Crowdfunding is one of the best ways to start fundraising for your documentary. It has become a favorite way of doc filmmakers in raising funds that will either make or break their documentary films. We’re offering you some advice in order to make it easier for you to successfully crowdfund your doc film.
Clear Your Calendars
Make no mistake about it, running any kind of crowdfunding campaign is a full-time endeavor and should be treated as thus. When you run your crowdfund one of the keys is going to be connecting and building with an audience, keeping them engaged, and then when the time is right, asking them directly for funding for your film. You can’t do that, if you’re only half-committed to the task at hand.
I don’t care if you want to raise 2 grand, 20 grand, or 40 grand for your film, if you’re not all in, the universe isn’t going to do you any favors. No one is coming to you in order to give you money for your film. Life just doesn’t work this way. At least not for the majority of us who are living a #doclife and our name isn’t Alex Gibney or Errol Morris. You can’t simply wake up one day, decide that you need some money for your documentary, come to the conclusion that you’ll just do a Kickstarter because by gosh everyone else is doing it, and slap up a page online and wait for the money to fall out of the sky and presumably into your hands.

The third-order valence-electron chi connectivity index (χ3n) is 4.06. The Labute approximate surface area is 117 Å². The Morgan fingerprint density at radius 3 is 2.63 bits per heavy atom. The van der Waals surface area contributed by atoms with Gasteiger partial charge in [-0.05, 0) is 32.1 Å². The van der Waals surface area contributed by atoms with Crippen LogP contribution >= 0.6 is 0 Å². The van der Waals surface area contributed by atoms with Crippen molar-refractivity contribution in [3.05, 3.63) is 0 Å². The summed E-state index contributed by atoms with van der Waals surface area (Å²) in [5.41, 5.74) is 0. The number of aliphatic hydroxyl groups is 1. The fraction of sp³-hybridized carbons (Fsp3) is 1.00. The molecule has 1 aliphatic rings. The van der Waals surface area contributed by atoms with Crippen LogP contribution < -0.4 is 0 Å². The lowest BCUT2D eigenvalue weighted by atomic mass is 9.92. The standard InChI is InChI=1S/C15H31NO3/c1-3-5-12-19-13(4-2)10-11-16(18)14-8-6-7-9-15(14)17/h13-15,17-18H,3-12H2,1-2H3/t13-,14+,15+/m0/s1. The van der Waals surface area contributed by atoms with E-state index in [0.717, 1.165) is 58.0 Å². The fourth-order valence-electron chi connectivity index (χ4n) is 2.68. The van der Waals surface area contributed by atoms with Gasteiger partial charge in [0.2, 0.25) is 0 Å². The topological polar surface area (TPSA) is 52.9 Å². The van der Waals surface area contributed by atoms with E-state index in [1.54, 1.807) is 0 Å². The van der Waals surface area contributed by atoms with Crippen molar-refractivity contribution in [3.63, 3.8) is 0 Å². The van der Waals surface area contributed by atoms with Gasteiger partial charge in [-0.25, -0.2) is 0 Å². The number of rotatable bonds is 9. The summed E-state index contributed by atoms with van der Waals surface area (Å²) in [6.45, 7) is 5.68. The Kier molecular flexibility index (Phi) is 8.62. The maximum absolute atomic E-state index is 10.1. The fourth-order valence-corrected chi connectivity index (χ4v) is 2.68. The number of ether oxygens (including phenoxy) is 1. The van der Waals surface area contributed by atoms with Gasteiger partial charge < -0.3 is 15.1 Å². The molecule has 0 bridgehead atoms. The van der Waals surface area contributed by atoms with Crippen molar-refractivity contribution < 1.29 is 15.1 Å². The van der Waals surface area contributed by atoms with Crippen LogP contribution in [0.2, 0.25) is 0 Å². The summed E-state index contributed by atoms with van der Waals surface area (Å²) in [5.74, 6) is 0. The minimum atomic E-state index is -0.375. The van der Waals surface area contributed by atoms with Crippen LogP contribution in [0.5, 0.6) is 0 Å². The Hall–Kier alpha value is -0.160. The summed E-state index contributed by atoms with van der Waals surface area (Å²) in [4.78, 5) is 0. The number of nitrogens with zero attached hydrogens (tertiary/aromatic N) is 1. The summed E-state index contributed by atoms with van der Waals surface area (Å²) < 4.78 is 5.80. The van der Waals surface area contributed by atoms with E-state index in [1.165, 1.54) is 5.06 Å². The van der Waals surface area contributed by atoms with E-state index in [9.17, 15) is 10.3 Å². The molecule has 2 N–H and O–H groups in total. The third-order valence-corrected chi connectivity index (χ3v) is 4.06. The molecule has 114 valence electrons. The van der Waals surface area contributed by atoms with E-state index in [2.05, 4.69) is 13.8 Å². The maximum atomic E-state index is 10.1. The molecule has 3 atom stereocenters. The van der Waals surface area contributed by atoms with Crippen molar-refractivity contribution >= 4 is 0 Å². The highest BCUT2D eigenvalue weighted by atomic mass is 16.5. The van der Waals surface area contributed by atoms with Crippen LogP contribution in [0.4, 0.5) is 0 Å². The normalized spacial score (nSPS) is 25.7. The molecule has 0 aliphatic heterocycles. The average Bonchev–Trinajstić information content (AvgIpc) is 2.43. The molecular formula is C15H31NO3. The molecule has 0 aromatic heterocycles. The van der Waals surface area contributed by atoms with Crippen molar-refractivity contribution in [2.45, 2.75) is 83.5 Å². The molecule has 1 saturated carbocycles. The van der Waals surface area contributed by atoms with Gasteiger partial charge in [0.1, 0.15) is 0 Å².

I’m constantly amazed at the people that I meet who actually think that’s how a crowdfunding campaign works. As if you just put up a one-pager on, say Kickstarter or Indiegogo or wherever, and then they just bring the people to you. If it were that easy, Kickstarter probably would have long ago run out of server space for people’s pages!
You must be prepared for a lot of work just prior to your campaign, and certainly throughout the duration of it. During the time of the actual crowdfund, please realize that all of your time and resources are truly going to need to be devoted to this, in order that you raise the funds that you seek for your film and build an audience and awareness for your film long before it’s even shot.
Become Friends with Facebook
It’s not just Facebook, of course. It’s social media, in general. Twitter, Instagram, Facebook, Linked In.. these are the most commonly used and accepted ones. And they need to be your best friends. You need to be nurturing them consistently. And you should be doing this well before you run any sort of crowdfund.
Part of your crowdfunding success is going to be not only be tied to how much you get the word out, but how much others get the word out for you. Social media is a great tool for this. It’s so easy for people to say a few words of support for your film, then hit the share button.
If you’re shy to put yourself out there via social media, or you just find social media distasteful, in general, that’s fine. That’s totally okay, and there are times where I can see where you’re coming from. But then I might suggest that crowdfunding might not be the best way for you to raise funds. Because it will require social and social media engagement all of the time.
You have to be honest with yourself, if you’re not willing to put yourself out there, expose yourself a bit, then why should anyone else? Again, it’s all about connecting here, and seeing your face, seeing your posts, seeing your engagement is all part and parcel to this. People aren’t just supporting your film – in fact, one might argue that most aren’t really supporting your film… as much as they’re supporting YOU. So, they need to see you and they need to hear from you. Social media is a great way to do that. And another way is…
Email people consistently, but not constantly